“Jets of air that go through the rotor sweep area and between and around the two static shrouds come together downwind of the turbine, creating a lower pressure, which allows more air to rush in through the rotor sweep area from upwind of the turbine,” said Halo head of business development Charlie Karustis. “If the turbine is seeing a five metre per second (m/s) ambient wind, what’s really happening is that the blades are seeing a wind speed of around 10-12m/s.”
The result is a turbine that can produce twice the power of non-shrouded turbines of the same size, and is roughly half the size of conventional turbines of the same power capacity.
The static shrouds also help to overcome a key limitation of smaller-scale turbines, that of blade-tip losses. This is air deflected by the blades outside the rotor sweep area and not converted into electricity; while this is less of an issue in utility-scale turbines due to the larger quantities of power produced, if a distributed turbine has a maximum production of just 6KW, as does Halo’s turbine, these losses can be significant.
“When you take that conventional three-bladed technology and you shrink it down to a micro scale, those blade-tip losses become much more pronounced, and so the turbine becomes much more inefficient,” said Karustis. “This is the reason why we believe that micro wind, or distributed wind, has not proliferated like solar has in the last ten to 15 years.”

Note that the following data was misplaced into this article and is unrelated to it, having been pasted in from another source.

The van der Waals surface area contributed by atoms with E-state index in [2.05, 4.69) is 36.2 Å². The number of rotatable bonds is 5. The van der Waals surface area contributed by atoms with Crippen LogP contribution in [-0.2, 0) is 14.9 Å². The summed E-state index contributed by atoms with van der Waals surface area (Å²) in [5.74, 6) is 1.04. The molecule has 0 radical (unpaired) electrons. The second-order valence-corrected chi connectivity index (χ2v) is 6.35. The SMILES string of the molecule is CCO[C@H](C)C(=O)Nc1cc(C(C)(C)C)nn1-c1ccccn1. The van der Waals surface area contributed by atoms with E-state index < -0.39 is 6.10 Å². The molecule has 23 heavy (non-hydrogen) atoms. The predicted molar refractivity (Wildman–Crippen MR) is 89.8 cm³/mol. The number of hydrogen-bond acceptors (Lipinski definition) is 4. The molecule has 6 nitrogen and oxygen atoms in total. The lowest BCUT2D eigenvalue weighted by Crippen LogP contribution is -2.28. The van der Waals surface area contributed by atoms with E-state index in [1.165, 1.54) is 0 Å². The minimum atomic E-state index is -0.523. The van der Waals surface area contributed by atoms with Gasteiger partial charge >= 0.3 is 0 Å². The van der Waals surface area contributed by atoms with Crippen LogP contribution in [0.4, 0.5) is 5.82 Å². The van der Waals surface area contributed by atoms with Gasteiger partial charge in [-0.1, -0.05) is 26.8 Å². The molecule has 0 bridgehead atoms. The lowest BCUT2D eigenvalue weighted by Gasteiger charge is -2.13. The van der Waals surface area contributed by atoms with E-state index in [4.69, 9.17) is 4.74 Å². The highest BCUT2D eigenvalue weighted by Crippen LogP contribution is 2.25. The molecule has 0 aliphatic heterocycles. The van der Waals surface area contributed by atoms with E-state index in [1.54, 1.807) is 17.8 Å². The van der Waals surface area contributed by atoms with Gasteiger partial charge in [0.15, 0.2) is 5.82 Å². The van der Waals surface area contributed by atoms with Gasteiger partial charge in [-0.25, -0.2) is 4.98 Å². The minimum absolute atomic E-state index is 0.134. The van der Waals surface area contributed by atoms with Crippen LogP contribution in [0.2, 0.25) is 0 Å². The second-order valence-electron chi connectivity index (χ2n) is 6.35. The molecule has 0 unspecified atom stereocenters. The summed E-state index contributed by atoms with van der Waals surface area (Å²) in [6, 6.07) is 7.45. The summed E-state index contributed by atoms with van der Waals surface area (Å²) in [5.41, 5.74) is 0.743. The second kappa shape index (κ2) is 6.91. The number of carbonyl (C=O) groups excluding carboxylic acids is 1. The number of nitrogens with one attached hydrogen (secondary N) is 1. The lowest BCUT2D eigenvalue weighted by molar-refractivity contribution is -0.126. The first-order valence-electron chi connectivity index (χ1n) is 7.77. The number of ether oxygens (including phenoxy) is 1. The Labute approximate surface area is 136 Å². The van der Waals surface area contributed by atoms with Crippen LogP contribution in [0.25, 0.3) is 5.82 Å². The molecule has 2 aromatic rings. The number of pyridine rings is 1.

Karustis drew several comparisons between the development of wind and solar power in the US; while technological limitations prevented the former from spreading on a small scale, the fact that individual solar panels are cheap to purchase and easy to install has led to a dramatic increase in decentralised solar power. Wood Mackenzie reported in May this year that there were more than two million solar installations in the US, just three years after reaching the one million mark, a total which took 40 years to achieve. The research group expects the number of installations to reach four million by 2023, and Halo is optimistic that its shrouded turbine could usher in a similar change in the wind market.